Episode 8: Ho-Ho-How Holiday Lights Work

December 1, 2016

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Episode 8: Ho-Ho-How Holiday Lights Work (Direct Current - An Energy.gov Podcast)
U.S. Department of Energy

Why do holiday lights burn out all the time? We find out the answer, and do it in rhyme.

How Do Holiday Lights Work?

How Holiday Lights Work

If the podcast didn't answer your question, or you just want to see some of the cool graphics we've made about holiday lights, this is the blog for you!

Transcript: 

Direct Current - An Energy.gov Podcast

Episode 8: Ho-Ho-How Holiday Lights Work TRANSCRIPT

(The sound of sleigh bells followed by the Direct Current theme plays.)

(Jingle Yule music plays)

ALLISON LANTERO: Welcome to our holiday edition of Direct Current, I’m Allison Lantero. My co-host Matt Dozier is on jury duty, so in here with me is our other resident holiday enthusiast, Katie Walsh.

KATIE WALSH: I’m so excited to be here. There’s pretty much nothing I like more than decorating for the holidays.

LANTERO: Me either. I watched Elf on repeat for an entire day, after I got mono.

WALSH: I call Thanksgiving “Holiday Kickoff Day” and dress in red and green the very next day.

LANTERO: I went as an elf for Halloween one year, complete with green felt costume and jingle bells.

WALSH: I told my family that I would never live on a street that doesn’t go all out with their holiday decorating.

LANTERO: Speaking of holiday decorations, let’s tell people about what happened when we were decorating yesterday.

WALSH: Can we do it in poem form?

AL: Yes!

(Hall of the Mountain King classical music plays)

NARRATOR: Twas a few weeks before Christmas…

VOICE 1: Hannukah!

VOICE 2: Kwanzaa!

VOICE 3: Festivus!

NARRATOR: Twas a few weeks before the holidays... at En-er-gee,

Allison and Katie were decorating their tree

WALSH: I strung up the lights, but hard as I tried,

Some of the strands would only light up on one side.

LANTERO: I plugged and unplugged, I wiggled the wire,

I twisted some bulbs and began to perspire

WALSH: I was ready to quit, to throw out my elf-hat,

NARRATOR: When along came Dan Wood saying,

DAN WOOD: Let me help with that!

(Hallelujah From Messiah classical music plays)

WOOD: I’ve studied these lights, and I know all their quirks.

Here check out this string, I’ll show you how it works.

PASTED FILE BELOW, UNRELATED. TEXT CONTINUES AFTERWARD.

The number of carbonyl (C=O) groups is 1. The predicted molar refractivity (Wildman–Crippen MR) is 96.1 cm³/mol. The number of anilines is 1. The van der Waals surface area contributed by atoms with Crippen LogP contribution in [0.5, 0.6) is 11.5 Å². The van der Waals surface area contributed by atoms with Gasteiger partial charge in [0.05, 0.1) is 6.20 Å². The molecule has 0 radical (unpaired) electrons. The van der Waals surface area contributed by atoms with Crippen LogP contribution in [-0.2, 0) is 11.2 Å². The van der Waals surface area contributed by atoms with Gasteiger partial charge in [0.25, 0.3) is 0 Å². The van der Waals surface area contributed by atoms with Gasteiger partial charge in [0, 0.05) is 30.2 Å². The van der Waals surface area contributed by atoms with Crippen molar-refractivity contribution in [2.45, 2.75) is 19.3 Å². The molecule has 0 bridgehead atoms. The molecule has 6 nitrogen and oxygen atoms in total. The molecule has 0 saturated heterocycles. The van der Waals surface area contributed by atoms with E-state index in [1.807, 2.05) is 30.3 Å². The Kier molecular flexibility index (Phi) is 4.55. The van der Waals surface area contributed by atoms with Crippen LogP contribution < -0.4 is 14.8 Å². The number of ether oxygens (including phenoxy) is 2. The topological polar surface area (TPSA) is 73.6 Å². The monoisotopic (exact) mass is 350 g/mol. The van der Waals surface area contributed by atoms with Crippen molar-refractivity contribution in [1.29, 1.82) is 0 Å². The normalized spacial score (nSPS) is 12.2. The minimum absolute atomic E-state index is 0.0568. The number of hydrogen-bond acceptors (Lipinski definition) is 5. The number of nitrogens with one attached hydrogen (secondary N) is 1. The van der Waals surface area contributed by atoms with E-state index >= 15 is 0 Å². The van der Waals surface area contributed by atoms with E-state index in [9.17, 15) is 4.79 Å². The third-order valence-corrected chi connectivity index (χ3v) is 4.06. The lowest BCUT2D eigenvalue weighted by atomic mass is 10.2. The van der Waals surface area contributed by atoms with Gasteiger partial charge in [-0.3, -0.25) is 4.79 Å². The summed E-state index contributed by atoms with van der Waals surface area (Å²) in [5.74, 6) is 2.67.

(Sugar Plum Fairy Fantasy music plays)

These lights can show us how electric currents flow,

When the circuits are working, the bulbs how they glow!

LANTERO & WALSH: Ooh!

WOOD: Now, there’s a filament inside of each incandescent,

That heats up and makes the bulb luminescent.

LANTERO & WALSH: Ahh!

WOOD: When these lights are in a series, as these seem to be,

A single burnt filament can darken the tree.

WALSH: Cuz it breaks the circuit?

WOOD: Yes! That is quite right.

Electricity is blocked, which means there’s no light.

LANTERO: But what about strands that are partially lit?

Is there a problem within that circuit?

WOOD: The answer is yes, but there’s more to be said,

They’re wired in parallel, so just some are dead.

When multiple series are wired together,

They create longer strands, but don’t always work better.

WOOD: Wait, a filament breaks and the whole strand goes bust?

There’s gotta be a better way. Really, there must.

WOOD: There are! They’re called shunts, a helpful invention,

If a filament breaks it preserves the connection.

LANTERO: Then why aren’t they working? Are these just defective?

WOOD: Possibly. Or, from another perspective,

If dead lights aren’t replaced, the rest burn out faster,

That’s a surefire route to a holiday disaster.

WALSH: How do you know if the lights are all dead?

Or if just one single bulb is darkening the thread?

WOOD: Well, first you should make sure that each bulb is in tight,

Give each one a twist, and see if the strand lights.

If nothing will light, a fuse might’ve blown,

Which you can replace all on your own.

There’s a miniature door at the end of the wire,

The fuse nestled inside protects you from fire.

Now slide the door open, and if it’s all black,

Pop in a new one, and then slide it back.

(Jazzy Christmas music plays)

LANTERO: So we looked at the fuses, and tested each shunt,

And also embarked on a loosened light hunt.

But when we tried it again, some still didn’t light.

WALSH: This is taking forever. We’ll be here all night!

WOOD: Now don’t worry Katie, there’s more tricks up my sleeve,

You really should hang up some new LEDs.

LED lights are stronger, use less energy;

They also last longer on our homes and our trees.

(Joyful Deck the Halls music plays)

NARRATOR: From out of his sleeve came a long string of lights,

He plugged it right in, and the tree shined so bright!

The lights how they sparkled! The tree looked so merry!

Dan winked and he smiled, like a sugar plum fairy.

They heard him exclaim ‘ere he walked out of sight

WOOD: Happy holidays to all and to all working lights!

(Swingin' Jazz version of Jingle Bells plays)

WALSH: Now our tree’s covered in light emitting diodes,

Let’s thank some folks for help on this episode.

LANTERO: Direct Current’s produced by me, Simon and Matt,

Art by Cort, help from Paul, Atiq, Ernie and Pat.

WALSH: Thanks to Marissa  and Team Public Affairs,

For all of their edits, critiques and blank stares.

LANTERO: A big thank-you to Katie, my favorite guest host,

And to Dan Wood, for teaching us the most.

WALSH: Direct Current is from the Department of En-er-gee,

Produced out of our office in Washington D.C.

LANTERO: Energy.gov/podcast is where you should go,

To get more information about this very show.

Thanks for all your help, Katie.

WALSH: Anytime, Allison.

LANTERO: Think it’s time to take the Santa hat off now?

WALSH: No, this is never coming off.

LANTERO: Thanks for listening!

(Sparkle sound effect)

(END)